DLP and how it work
What is DLP
DLP stands for “Data Loss Prevention.” It is a technology designed to protect data from being exposed to unauthorized users. As an example, you might have a Microsoft Word document containing Social Security Numbers or credit card numbers. DLP can be set to flag the document as containing “sensitive data” and you can choose to prevent the document from being printed or emailed outside of your network.
How does DLP work?
DLP is basically a list of rules that define what data can be considered “sensitive” and what actions can be performed on that data. In the example above, you might have a rule that prevents Social Security Numbers from being emailed outside of the network. When a rule is triggered, the software takes the appropriate action – in this case, preventing the document from being emailed.
What is DLP good for?
DLP is one of those tools that can be very helpful or it can be absolutely useless – depending on how you configure it. For example, if you set up a rule that says “Make sure that any file containing the word ‘Social Security Number’ is flagged as sensitive,” you will flag every single document on your network. It will be impossible to print, email, or share any document that contains the word “Social Security” in it. That would be very annoying!
Where DLP can be very helpful is in combination with other security technologies. For example, if you set up DLP rules that flag documents containing credit card numbers and you also set up rules that prevent users from downloading applications from the Internet, you can save yourself a lot of time and hassle.
How can DLP help?
DLP is a great tool for companies that have sensitive data to protect. It is particularly useful if you have a regulated industry – for example, a healthcare organization or a bank. Research has shown that most companies with electronic files containing sensitive data have had at least one incident where that data was compromised.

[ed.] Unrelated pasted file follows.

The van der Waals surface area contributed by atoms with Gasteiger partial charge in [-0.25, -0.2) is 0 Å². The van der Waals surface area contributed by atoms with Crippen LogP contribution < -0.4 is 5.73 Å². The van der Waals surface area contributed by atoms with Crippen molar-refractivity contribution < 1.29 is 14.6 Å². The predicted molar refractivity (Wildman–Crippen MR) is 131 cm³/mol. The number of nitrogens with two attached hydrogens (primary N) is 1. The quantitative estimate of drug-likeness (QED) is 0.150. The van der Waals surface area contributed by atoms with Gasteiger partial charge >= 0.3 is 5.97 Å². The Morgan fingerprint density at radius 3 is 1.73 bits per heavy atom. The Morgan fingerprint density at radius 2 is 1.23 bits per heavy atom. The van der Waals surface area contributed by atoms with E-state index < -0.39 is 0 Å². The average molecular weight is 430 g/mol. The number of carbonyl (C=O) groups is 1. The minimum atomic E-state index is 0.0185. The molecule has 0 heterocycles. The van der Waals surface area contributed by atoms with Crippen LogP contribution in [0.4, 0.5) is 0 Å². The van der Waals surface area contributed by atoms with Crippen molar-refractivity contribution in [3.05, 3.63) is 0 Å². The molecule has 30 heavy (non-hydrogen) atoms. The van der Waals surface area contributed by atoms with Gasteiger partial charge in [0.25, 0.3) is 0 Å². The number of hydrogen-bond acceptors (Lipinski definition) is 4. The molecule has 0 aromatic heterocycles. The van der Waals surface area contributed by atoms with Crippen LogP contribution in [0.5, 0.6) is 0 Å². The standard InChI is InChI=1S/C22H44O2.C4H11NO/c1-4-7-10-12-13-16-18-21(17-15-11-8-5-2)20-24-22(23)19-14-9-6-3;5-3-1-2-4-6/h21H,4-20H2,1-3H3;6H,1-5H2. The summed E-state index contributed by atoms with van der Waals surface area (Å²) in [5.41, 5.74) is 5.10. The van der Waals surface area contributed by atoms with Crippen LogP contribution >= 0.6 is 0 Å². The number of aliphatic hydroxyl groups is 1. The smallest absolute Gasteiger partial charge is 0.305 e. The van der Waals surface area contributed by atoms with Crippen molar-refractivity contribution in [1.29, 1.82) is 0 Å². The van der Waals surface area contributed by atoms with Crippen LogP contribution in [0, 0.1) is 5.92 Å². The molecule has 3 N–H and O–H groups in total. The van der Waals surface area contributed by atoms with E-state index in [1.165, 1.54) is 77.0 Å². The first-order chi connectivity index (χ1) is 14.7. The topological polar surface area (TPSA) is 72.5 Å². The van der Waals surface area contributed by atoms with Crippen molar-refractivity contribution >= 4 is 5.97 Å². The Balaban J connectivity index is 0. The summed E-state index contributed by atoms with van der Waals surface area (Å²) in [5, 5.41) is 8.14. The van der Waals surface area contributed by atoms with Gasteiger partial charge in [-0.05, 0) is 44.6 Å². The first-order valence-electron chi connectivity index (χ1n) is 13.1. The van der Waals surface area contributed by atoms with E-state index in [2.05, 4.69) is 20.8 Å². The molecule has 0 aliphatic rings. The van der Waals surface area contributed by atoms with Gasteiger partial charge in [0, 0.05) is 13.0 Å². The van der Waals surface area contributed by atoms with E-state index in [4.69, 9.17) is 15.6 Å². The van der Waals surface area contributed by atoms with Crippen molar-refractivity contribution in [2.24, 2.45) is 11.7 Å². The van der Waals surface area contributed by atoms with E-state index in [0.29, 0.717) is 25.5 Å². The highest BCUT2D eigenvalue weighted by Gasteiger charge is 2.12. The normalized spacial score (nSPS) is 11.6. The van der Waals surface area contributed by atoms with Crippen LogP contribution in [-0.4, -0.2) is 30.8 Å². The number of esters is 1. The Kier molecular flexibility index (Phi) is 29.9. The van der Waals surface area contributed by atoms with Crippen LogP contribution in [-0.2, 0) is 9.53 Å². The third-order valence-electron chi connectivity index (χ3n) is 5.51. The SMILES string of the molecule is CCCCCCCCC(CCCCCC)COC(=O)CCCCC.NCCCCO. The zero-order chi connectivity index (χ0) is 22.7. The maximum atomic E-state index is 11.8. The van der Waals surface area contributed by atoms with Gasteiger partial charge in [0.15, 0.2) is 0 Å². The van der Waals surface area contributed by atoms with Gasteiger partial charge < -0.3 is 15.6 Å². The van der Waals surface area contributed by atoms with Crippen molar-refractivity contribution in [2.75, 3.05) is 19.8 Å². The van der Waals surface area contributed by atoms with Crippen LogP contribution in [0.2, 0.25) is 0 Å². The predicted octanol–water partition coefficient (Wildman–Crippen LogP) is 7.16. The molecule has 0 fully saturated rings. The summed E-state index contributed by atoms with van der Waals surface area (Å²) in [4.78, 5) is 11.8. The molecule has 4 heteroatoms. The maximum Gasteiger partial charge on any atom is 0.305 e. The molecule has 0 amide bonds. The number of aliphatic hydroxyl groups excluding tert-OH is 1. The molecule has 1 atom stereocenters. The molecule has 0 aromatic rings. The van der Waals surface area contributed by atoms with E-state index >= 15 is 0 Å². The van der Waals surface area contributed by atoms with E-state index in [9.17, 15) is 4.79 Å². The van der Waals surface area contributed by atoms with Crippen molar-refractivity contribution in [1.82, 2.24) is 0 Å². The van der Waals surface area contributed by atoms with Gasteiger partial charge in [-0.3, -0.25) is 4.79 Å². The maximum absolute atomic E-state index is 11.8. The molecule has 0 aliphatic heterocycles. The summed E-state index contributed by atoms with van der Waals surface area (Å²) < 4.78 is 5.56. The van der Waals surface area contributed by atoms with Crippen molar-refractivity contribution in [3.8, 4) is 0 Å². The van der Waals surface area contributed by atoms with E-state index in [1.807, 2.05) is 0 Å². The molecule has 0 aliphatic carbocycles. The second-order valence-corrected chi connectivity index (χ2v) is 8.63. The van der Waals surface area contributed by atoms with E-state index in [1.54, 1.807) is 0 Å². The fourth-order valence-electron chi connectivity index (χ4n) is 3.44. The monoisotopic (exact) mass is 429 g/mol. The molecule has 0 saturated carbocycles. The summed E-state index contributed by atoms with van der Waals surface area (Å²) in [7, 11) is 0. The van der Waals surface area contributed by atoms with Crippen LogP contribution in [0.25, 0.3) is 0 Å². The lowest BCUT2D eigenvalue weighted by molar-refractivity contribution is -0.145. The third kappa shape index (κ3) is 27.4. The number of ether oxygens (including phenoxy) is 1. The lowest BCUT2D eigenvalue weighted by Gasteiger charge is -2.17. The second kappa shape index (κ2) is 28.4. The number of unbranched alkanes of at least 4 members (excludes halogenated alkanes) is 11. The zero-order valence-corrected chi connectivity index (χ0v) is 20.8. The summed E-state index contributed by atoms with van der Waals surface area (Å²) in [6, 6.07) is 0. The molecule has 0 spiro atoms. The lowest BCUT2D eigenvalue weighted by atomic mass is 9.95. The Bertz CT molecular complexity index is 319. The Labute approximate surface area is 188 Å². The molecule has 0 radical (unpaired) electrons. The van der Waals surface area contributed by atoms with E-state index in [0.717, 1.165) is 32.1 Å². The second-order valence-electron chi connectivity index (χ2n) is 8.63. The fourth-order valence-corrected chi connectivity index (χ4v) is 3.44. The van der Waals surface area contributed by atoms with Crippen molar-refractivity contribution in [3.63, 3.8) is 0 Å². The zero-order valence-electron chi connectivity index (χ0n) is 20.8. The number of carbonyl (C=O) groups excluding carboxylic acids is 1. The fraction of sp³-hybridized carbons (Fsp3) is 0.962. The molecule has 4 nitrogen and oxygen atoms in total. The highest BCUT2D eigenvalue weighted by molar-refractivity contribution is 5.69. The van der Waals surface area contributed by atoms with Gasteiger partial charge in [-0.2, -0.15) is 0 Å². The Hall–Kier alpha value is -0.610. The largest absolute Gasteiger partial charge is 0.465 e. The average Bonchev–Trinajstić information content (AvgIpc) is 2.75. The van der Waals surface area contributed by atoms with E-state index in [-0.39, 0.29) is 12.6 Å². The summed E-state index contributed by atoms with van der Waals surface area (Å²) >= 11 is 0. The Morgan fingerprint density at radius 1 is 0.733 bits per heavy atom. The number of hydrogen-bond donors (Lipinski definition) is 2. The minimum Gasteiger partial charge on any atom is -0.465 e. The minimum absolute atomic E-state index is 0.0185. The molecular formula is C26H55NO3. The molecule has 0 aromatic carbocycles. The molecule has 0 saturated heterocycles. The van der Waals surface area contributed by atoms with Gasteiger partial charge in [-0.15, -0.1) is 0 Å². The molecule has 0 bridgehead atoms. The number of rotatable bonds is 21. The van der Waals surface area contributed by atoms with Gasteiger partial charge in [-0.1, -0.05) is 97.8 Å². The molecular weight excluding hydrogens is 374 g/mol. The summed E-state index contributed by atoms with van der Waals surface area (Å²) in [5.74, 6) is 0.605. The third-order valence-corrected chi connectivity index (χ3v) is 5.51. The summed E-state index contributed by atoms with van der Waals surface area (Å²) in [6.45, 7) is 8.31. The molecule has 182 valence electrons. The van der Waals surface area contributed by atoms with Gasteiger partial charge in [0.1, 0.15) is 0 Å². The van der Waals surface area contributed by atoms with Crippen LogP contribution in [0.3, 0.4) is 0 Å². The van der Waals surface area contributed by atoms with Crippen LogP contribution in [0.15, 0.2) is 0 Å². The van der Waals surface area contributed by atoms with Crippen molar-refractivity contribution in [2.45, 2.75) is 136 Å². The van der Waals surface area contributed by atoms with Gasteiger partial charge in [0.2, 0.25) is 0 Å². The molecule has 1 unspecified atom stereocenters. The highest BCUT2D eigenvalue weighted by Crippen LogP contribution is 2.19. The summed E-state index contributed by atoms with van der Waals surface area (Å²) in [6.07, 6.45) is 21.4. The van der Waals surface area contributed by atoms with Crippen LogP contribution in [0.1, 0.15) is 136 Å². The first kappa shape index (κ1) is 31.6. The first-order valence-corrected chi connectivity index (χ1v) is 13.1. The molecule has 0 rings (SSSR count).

However, DLP is not a substitute for data backup. If a hacker breaks into your network and steals a file containing confidential data, DLP will not save you. In addition, DLP does not protect against data that is stored in a database or an application. To protect your data, you need to have data backup, file-level encryption, and DLP.
What is the problem with DLP?
The biggest problem with DLP is that it is not foolproof. For example, you can configure DLP to flag Social Security Numbers and credit cards. However, if you have a file containing Social Security Numbers and credit card numbers, DLP will not flag the file as containing sensitive data. This is because DLP can only flag files or emails if it detects the specific data you are trying to protect.
In addition, DLP is only useful if it is enabled. For example, many companies don’t enable DLP until a security breach occurs. However, if you wait until after a security breach, it is too late – the damage has already been done.
There are two ways to protect sensitive data – encryption and DLP. Encryption protects data from being read, but DLP protects the data from being exposed. Both are very important.